How Wildfires are Linked to Climate Change - and What That Means for Our Future

For over a week, wildfires have raged along the Western Coast of the United States, causing mass evacuations and mass stay-indoors orders as air quality has registered as hazardous across much of the West Coast.


Any seasoned Californian can tell you that fire season is just beginning, but this season is already set apart from the others. Records have been set in California, with 2020 producing three of the four largest wildfires in the state resulting in 2.2 million acres burned this year in 29 major wildfires compared with a five-year average of only just under 310,000 acres burned in the state annually. In Oregon, the ten-year average for a typical fire season was about 500,000 acres burned but by Monday, September 14, over one million acres statewide had burned.


How Wildfires Are Linked to Climate Change

Climate change is linked to a number of wildfire risk factors, including increased temperatures, a reduction of soil moisture, and dryer forest fuels such as trees and shrubs. While wildfires were certainly a problem in the past, the number of large fires has doubled between 1984 and 2015 in the western United States and climate change has played a role in that increase. Not only do the warmer, drier conditions created by climate change make it easier for wildfires to spread, climate change has also contributed to a longer fire season.


The Public Health Tie-In

While 40,000 Oregonians were evacuated, countless others were confined to their homes as hazardous air quality loomed over the state. At many points during the weekend the air quality in Portland, Oregon registered as the worst of any city on the planet. The main culprit of the poor air quality is particulate matter from the wildfire smoke, and research has linked exposure to particulate matter from wildfires to lung and heart problems, worse flu seasons, increased hospital visits. On Sunday in Multnomah County, the home of Portland, particulate matter numbers peaked at 536.5 micrograms per cubic meter (ug/m3) and the 24-hour average sat at 478ug/m3, the highest levels on record for the county. In addition to the standard advice of closing doors and windows, residents of Multnomah County were told to avoid vacuuming, frying, broiling, using gas stoves, or burning candles or incense so as to not add to indoor air pollution.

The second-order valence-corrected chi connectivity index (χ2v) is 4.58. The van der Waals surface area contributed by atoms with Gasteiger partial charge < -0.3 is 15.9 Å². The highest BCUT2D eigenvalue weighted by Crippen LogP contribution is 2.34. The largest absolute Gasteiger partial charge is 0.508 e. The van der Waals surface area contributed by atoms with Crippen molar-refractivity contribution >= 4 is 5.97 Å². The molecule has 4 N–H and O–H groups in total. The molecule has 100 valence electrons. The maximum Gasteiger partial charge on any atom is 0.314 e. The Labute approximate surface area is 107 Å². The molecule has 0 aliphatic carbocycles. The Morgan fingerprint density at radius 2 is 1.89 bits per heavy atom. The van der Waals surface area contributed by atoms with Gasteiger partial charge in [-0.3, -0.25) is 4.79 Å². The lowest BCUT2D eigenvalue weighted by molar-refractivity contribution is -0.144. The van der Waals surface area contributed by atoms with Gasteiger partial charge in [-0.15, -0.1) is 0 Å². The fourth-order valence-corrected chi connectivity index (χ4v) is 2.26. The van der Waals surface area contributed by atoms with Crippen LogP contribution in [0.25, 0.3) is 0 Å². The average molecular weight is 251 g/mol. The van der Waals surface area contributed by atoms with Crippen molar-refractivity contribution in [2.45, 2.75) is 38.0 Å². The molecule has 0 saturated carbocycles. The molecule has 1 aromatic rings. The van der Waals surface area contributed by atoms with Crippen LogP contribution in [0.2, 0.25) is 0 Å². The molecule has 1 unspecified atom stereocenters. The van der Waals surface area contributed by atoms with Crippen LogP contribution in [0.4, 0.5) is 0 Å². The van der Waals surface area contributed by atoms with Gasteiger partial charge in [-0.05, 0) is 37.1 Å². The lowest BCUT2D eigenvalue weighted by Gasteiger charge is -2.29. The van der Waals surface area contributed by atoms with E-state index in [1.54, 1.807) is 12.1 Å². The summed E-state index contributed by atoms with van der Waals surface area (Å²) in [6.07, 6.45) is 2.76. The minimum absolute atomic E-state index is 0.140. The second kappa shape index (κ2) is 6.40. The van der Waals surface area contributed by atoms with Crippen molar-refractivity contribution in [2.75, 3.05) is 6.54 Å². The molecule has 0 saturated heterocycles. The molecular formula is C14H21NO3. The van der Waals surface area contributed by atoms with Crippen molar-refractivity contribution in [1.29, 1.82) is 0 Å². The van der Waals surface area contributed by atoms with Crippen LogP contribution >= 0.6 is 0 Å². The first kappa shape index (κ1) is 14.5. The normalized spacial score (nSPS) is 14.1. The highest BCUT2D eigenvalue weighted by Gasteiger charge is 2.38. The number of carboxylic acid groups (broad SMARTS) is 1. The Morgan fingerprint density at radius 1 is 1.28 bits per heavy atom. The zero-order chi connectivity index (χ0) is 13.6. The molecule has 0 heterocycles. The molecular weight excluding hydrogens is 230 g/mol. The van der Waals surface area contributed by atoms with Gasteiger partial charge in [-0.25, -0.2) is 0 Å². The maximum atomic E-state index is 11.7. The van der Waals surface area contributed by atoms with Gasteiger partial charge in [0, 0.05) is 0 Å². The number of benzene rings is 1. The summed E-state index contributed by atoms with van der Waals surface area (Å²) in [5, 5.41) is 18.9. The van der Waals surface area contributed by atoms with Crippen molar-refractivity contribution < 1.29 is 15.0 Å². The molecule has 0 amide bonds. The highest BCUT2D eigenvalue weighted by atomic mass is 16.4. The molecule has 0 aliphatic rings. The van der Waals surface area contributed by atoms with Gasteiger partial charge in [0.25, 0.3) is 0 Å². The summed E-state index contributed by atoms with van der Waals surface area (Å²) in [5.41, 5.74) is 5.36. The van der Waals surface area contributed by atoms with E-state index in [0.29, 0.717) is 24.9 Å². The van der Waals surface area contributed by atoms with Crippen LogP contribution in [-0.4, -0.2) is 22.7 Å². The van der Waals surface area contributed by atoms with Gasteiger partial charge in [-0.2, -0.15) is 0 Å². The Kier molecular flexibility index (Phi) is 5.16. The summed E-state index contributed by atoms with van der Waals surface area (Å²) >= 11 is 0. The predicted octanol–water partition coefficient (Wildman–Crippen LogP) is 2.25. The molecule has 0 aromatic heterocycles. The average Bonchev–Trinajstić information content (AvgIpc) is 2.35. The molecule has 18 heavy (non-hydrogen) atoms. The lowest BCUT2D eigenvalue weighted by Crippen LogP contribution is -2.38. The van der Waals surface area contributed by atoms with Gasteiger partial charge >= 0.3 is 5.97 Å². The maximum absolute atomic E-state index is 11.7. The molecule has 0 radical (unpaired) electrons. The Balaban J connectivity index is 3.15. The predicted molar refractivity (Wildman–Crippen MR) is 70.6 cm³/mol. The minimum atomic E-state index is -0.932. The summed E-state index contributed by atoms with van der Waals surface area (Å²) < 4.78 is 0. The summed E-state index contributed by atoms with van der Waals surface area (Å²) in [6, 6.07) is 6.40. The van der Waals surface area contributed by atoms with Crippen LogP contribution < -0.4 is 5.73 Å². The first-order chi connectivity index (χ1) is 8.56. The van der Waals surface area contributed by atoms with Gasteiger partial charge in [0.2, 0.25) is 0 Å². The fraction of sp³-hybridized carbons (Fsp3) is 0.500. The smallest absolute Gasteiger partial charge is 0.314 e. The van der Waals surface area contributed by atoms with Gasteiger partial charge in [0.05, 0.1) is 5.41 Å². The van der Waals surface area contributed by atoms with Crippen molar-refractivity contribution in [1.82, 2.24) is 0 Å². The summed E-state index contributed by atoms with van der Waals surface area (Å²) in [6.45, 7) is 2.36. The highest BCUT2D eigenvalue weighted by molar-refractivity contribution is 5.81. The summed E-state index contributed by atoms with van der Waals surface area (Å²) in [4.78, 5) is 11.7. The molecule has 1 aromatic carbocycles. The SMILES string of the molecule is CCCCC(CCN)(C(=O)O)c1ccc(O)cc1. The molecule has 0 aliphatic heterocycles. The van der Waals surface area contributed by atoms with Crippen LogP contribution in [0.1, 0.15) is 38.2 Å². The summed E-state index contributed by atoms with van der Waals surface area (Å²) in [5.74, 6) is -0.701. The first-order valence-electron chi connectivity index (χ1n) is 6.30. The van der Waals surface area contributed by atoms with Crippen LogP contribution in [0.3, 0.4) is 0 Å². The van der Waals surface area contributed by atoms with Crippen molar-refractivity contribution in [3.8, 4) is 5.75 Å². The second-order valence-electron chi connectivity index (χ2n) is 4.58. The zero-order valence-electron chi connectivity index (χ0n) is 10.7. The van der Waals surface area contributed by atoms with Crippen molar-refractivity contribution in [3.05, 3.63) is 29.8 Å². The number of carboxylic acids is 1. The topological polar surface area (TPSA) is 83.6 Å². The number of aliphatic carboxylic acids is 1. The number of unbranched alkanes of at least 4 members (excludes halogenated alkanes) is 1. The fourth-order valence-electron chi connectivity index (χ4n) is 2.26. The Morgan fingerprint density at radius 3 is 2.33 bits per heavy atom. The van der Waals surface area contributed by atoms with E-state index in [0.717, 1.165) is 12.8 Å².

Public health officials are also warning that those who have been diagnosed with COVID-19 are at higher risk from smoke exposure, putting them in the high-risk category along with residents with heart or lung conditions, infants and children, older adults, and pregnant people.


While the hazardous air quality would be concerning in any year, this year it has the potential to be particularly destructive. A study from the University of Montana analyzed a decade of Montana state wildfire and flu data and concluded that there was a correlation between bad wildfire and bad flu seasons, with lead researcher Erin Landguth saying "one would expect to see a three to five times worse flu season in Montana associated with after a bad fire season." The exact reason is unknown, but some studies have shown that wildfire smoke results in a suppressed immune system in animals. Further research is underway.


The Implications for Urban Policy

Climate change scientists have long known that some areas will experience extreme heat and longer and more frequent droughts as the concentration of carbon dioxide builds up in our atmosphere. It's not a far jump from there to increased wildfire seasons. However, the one big thing that has changed recently? The density of housing in areas that have been experiencing wildfires for decades.


California's housing shortage has lead them to allow more development in the urban fringe, areas where housing can be built cheaply but come with ideal conditions for wildfires. An estimated $1.5 billion in insured losses was calculated based on a loss of 1,800 from wildfires in California in late August. By mid-September, at least 4,200 structures had been destroyed in the state. The risks of living in these areas have increased so much that private companies have begun to refuse to insure homes in some locations, and state-regulated insurers have had to step in.


The state stepping in to insure homes that will be rebuilt in the same urban fringe and continue to burn year after year is unsustainable. Eventually, a new policy will have to be pursued. That could be a form of managed retreat, a policy that has until this point largely focused on retreat from sea level rise. Managed retreat policies could include a stipulation in an insurance claim that the home must be rebuilt elsewhere, outside of a high wildfire risk area. They could also take the form of incentives for homeowners to sell and relocate elsewhere prior to a wildfire. The only certain thing about this situation is that within the near future, there will be population shifts as residents tire of living with wildfire risks for many months out of the year.


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